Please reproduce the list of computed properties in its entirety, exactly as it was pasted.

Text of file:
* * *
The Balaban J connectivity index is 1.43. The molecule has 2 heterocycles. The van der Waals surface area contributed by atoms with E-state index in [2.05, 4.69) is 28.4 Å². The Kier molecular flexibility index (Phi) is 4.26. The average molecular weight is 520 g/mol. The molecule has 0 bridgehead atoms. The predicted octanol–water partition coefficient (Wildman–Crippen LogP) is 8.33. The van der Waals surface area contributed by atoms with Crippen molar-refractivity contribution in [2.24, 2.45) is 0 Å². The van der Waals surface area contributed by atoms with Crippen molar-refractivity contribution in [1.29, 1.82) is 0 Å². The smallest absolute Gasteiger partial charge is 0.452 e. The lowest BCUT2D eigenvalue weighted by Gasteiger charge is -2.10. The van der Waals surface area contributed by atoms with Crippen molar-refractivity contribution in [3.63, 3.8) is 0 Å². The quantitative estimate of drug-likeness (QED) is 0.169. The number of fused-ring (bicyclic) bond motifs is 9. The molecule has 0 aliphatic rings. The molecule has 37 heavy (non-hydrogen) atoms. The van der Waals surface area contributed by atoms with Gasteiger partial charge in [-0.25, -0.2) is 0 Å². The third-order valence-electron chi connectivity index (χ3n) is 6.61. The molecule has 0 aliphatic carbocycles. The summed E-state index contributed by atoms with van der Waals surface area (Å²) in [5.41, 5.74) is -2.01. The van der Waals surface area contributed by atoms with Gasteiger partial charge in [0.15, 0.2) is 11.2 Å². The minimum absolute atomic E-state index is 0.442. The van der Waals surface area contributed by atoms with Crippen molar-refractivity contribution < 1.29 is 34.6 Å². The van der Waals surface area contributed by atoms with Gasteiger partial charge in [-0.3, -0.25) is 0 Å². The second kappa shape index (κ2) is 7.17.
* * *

The Balaban J connectivity index is 1.43. The molecule has 2 heterocycles. The van der Waals surface area contributed by atoms with E-state index in [2.05, 4.69) is 28.4 Å². The Kier molecular flexibility index (Phi) is 4.26. The average molecular weight is 520 g/mol. The molecule has 0 bridgehead atoms. The predicted octanol–water partition coefficient (Wildman–Crippen LogP) is 8.33. The van der Waals surface area contributed by atoms with Crippen molar-refractivity contribution in [2.24, 2.45) is 0 Å². The van der Waals surface area contributed by atoms with Crippen molar-refractivity contribution in [1.29, 1.82) is 0 Å². The smallest absolute Gasteiger partial charge is 0.452 e. The lowest BCUT2D eigenvalue weighted by Gasteiger charge is -2.10. The van der Waals surface area contributed by atoms with Crippen molar-refractivity contribution in [3.63, 3.8) is 0 Å². The quantitative estimate of drug-likeness (QED) is 0.169. The number of fused-ring (bicyclic) bond motifs is 9. The molecule has 0 aliphatic rings. The molecule has 37 heavy (non-hydrogen) atoms. The van der Waals surface area contributed by atoms with Gasteiger partial charge in [-0.25, -0.2) is 0 Å². The third-order valence-electron chi connectivity index (χ3n) is 6.61. The molecule has 0 aliphatic carbocycles. The summed E-state index contributed by atoms with van der Waals surface area (Å²) in [5.41, 5.74) is -2.01. The van der Waals surface area contributed by atoms with Gasteiger partial charge in [0.15, 0.2) is 11.2 Å². The minimum absolute atomic E-state index is 0.442. The van der Waals surface area contributed by atoms with Crippen molar-refractivity contribution < 1.29 is 34.6 Å². The van der Waals surface area contributed by atoms with Gasteiger partial charge in [-0.3, -0.25) is 0 Å². The second kappa shape index (κ2) is 7.17.